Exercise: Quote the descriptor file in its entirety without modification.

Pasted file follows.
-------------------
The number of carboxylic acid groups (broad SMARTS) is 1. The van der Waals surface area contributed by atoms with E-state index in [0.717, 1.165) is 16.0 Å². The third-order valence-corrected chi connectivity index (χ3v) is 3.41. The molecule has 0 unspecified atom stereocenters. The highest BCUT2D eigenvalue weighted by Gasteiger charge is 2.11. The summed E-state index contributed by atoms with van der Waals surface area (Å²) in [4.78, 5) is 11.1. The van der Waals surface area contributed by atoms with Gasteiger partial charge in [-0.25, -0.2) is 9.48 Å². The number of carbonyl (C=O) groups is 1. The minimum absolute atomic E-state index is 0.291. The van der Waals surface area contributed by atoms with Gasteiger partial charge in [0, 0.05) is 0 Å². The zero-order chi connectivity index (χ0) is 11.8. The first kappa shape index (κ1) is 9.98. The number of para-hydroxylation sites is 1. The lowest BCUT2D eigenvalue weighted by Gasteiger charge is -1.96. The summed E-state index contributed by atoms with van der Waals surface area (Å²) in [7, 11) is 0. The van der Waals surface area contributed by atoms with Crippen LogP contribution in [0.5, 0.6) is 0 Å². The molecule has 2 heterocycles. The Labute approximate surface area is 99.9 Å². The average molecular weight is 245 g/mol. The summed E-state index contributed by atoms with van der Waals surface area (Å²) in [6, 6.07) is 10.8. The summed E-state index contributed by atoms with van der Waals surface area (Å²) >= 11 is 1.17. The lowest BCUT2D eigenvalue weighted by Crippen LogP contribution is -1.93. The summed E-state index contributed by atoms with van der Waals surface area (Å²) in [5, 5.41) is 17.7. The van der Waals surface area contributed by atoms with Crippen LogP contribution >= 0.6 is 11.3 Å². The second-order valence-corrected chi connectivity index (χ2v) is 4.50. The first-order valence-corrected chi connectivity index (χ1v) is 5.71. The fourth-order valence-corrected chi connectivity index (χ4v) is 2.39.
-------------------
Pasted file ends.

The number of carboxylic acid groups (broad SMARTS) is 1. The van der Waals surface area contributed by atoms with E-state index in [0.717, 1.165) is 16.0 Å². The third-order valence-corrected chi connectivity index (χ3v) is 3.41. The molecule has 0 unspecified atom stereocenters. The highest BCUT2D eigenvalue weighted by Gasteiger charge is 2.11. The summed E-state index contributed by atoms with van der Waals surface area (Å²) in [4.78, 5) is 11.1. The van der Waals surface area contributed by atoms with Gasteiger partial charge in [-0.25, -0.2) is 9.48 Å². The number of carbonyl (C=O) groups is 1. The minimum absolute atomic E-state index is 0.291. The van der Waals surface area contributed by atoms with Gasteiger partial charge in [0, 0.05) is 0 Å². The zero-order chi connectivity index (χ0) is 11.8. The first kappa shape index (κ1) is 9.98. The number of para-hydroxylation sites is 1. The lowest BCUT2D eigenvalue weighted by Gasteiger charge is -1.96. The summed E-state index contributed by atoms with van der Waals surface area (Å²) in [7, 11) is 0. The van der Waals surface area contributed by atoms with Crippen LogP contribution in [0.5, 0.6) is 0 Å². The molecule has 2 heterocycles. The Labute approximate surface area is 99.9 Å². The average molecular weight is 245 g/mol. The summed E-state index contributed by atoms with van der Waals surface area (Å²) in [6, 6.07) is 10.8. The summed E-state index contributed by atoms with van der Waals surface area (Å²) >= 11 is 1.17. The lowest BCUT2D eigenvalue weighted by Crippen LogP contribution is -1.93. The summed E-state index contributed by atoms with van der Waals surface area (Å²) in [5, 5.41) is 17.7. The van der Waals surface area contributed by atoms with Crippen LogP contribution >= 0.6 is 11.3 Å². The second-order valence-corrected chi connectivity index (χ2v) is 4.50. The first-order valence-corrected chi connectivity index (χ1v) is 5.71. The fourth-order valence-corrected chi connectivity index (χ4v) is 2.39.